Despite the widespread representation of business owners and entrepreneurs being ready to do anything to improve their chances of a high profit, you and I know that as a business owner, you need to show fairness in your decisions and strategic actions if you want to make it work. In fact, most modern entrepreneurs have long abandoned the greedy pursuit of profit for the pursuit of a sustainable and positive brand reputation. In other words, they are good people doing their best.
Of course, it doesn’t mean that they are showing unnecessary signs of generosity towards their employees and customers. But as a rule of the thumb, successful businesses rely on their willingness to play fair and by the law — as well as a form of ethics — to establish their strategic directions. For instance, they pay a living wage that is calculated to match the local living wage. Indeed, salaries in NYC are likely to be higher than in a rural town in Texas. The reason for monitoring the living wage of your employees is called fairness. It’s one of the many things you can do to treat your staff fairly.
Fair recruitment processes
Fairness towards your employees begins with your recruitment processes and more precisely with your job adverts. Small businesses often need to manage the entire process in house, while others can work with a recruiting agency that is responsible for handling candidates fairly. If you’re on your own, you need to consider the risk of discriminatory job specs. Unless the role is targeted at a single-sex institution, there shouldn’t be any gender bias in your adverts. Additionally, racial discrimination can easily occur in job descriptions; when you might intend to be looking for a French-speaking employee but decide to describe it as French only, for example. In short, take the time to produce a fair job advert.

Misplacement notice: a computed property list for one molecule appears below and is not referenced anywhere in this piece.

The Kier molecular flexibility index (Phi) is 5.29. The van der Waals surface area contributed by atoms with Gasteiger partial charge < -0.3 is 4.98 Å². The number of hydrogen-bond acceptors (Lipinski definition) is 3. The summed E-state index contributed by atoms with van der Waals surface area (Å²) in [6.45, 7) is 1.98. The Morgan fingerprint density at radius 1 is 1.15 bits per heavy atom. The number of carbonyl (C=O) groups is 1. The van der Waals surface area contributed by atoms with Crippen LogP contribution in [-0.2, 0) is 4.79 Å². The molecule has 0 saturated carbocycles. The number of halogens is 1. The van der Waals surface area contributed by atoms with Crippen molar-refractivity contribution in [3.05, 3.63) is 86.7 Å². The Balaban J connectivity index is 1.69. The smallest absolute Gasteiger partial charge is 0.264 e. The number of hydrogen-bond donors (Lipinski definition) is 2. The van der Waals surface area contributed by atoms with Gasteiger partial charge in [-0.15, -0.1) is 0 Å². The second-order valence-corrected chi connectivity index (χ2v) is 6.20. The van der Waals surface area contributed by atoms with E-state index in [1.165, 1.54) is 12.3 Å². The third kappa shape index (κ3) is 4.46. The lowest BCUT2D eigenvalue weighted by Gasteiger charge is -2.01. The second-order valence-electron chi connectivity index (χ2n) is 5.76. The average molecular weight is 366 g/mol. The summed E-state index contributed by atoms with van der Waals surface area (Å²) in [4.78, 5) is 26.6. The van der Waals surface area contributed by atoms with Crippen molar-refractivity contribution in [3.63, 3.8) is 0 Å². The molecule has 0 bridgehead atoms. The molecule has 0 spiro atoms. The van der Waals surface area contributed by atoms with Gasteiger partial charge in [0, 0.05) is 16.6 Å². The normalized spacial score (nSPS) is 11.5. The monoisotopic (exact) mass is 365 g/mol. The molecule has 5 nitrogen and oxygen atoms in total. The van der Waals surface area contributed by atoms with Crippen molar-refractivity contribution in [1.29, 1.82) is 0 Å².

Keeping disciplinary procedures fair
In the case where you begin a disciplinary procedure to get rid of a destructive or poorly-performing employee, fairness is not a weakness but a guideline that can help you to easily conclude the procedure. In the UK, for instance, the Advisory, Conciliation and Arbitration Service, or ACAS for short, is a government-funded body that is responsible for improving organizations and work life. As a result, they have designed a code of practice that ensures that the employer and employee maintain a set relationship throughout the process.
Fair employee recognition practices
As an employer, you want to reward positive achievements from your staff. However, there is no simple way to handle employee recognition. The core of fairness might at first imply that every employee should be rewarded the same for the team’s achievement. But is it fair? Picture the situation where one employee discovers one specific solution that, once implemented by the team, saved the company precious time and money. If you reward everyone in the team, in the same way, you’re likely to upset the employee who came up with the solution in the first place. In fact, you might even lose your employee as a result. Here’s a case where equal treatment isn’t fair.
Being a fair employer is a tough job that starts with a non-discriminatory recruitment process. It might sound cliché, but as your employees are your best assets, the better you treat them, the smoother your business can run.